Surveillance is nothing new in America

  • Article by: Hayes Brown
  • Updated: June 15, 2013 - 6:13 PM

Edward Snowden and his supporters would like to believe we've gone off on the wrong track. Maybe, but its a familiar one.

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pumiceJun. 15, 13 6:37 PM

From the article: "[I]n conducting [the debate over the balance between privacy and security in the digital age], we would do well not to falsely remember a time when America was innocent of breaking the trust of its people in the name of protecting them. That time never existed." So then... Executive overreach is almost as old as the Republic. The difference being that, in the digital age, we citizens have more immediate access to information than we've ever had before. We can make a more informed decision about how much privacy we're willing to give up and how much inconvenience we'll tolerate in exchange for the level of security we demand. President Obama framed the debate well when he said, "We can't have 100 percent security and 100 percent privacy and zero inconvenience." Let the debate begin.

jd55604Jun. 16, 1310:39 AM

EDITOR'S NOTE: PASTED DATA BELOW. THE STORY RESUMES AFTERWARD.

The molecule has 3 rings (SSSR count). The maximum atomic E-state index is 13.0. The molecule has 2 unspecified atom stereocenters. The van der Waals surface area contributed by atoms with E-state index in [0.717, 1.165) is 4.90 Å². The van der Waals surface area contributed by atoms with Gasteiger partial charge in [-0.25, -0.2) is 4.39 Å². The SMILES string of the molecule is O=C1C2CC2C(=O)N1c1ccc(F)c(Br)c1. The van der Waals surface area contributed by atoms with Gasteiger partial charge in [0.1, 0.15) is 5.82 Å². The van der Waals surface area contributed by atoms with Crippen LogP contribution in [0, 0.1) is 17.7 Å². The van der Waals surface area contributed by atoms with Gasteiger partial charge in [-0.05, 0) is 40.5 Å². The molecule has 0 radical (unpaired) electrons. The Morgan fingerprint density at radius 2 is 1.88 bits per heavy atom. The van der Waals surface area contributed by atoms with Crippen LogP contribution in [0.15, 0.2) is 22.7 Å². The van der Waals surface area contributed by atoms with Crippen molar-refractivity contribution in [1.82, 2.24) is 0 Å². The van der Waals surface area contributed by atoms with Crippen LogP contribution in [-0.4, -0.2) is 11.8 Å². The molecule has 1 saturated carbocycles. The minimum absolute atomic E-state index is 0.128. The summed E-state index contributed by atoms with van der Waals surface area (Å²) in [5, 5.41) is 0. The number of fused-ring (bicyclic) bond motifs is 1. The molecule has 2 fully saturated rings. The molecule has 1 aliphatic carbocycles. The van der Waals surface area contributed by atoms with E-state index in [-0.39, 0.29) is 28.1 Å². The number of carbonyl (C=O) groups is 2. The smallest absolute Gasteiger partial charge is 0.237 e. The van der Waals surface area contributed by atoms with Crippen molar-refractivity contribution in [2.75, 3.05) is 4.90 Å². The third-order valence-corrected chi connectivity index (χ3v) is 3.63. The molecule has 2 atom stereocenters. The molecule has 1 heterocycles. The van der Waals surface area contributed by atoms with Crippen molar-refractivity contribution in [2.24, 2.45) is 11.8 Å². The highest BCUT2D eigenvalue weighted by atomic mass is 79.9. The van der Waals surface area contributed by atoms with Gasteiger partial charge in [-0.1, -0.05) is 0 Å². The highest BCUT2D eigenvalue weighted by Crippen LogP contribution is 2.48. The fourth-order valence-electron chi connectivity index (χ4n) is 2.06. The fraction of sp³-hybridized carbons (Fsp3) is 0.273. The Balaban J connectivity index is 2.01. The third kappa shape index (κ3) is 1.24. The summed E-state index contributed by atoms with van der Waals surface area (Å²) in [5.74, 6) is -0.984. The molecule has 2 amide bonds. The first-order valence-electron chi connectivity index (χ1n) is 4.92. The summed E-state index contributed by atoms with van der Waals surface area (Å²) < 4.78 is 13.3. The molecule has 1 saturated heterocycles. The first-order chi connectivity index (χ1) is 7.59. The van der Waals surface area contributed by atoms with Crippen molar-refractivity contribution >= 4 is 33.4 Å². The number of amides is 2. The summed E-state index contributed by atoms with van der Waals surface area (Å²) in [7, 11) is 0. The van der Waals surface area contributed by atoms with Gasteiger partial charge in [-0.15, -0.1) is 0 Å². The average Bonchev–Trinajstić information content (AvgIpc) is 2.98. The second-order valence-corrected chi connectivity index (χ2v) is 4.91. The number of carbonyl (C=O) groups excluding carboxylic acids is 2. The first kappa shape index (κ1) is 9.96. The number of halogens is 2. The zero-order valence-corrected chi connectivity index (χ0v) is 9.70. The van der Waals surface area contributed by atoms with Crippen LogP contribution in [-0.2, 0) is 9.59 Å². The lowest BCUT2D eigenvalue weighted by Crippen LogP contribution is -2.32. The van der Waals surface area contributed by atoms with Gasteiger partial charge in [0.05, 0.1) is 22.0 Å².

Liberals keep twisting and turning doing everything they can to defend their messiah's appalling behavior. This behavior reminds me of when GWB signed medicare part D and GOP party loyalists kept telling everyone including rhemselves that their leader really wanted to shrink government.

mklundJun. 16, 13 1:54 PM

Yes, our government has repeatedly skirted the 4th Amendment - which is exactly why calling out noncompliance is so essential! Any government, always a partisan administration, does not want to risk disaster on its watch. 9/11 was such a disaster. It was used to coalesce public opinion on defining terrorism as a "war", on violating habaeus corpus and national and international law, on assassinating by drone, etc. Metadata collection was pushed by Poindexter after 9/11. We thought it had been rejected, but it has been "legalized" by Congressional cowardice. How encompassing are the F.I.S.A. court warrants? How can anything be learned without the first personal identification (as expressed in statements by Rep. Stephen King, R-NY)to identify "an enemy"? The system failed in preventing the Boston bombings when we had DEFINITE intelligence on the elder brother! Many of the publicized interventions came from undercover agents who actually incited, supplied, and encouraged volatile teenagers in sting operations. Remember the anthrax attack following 9/11, "solved" years when attributed to a scientist who had committed suicide? Neat. We need a REAL national debate; for that we need facts.

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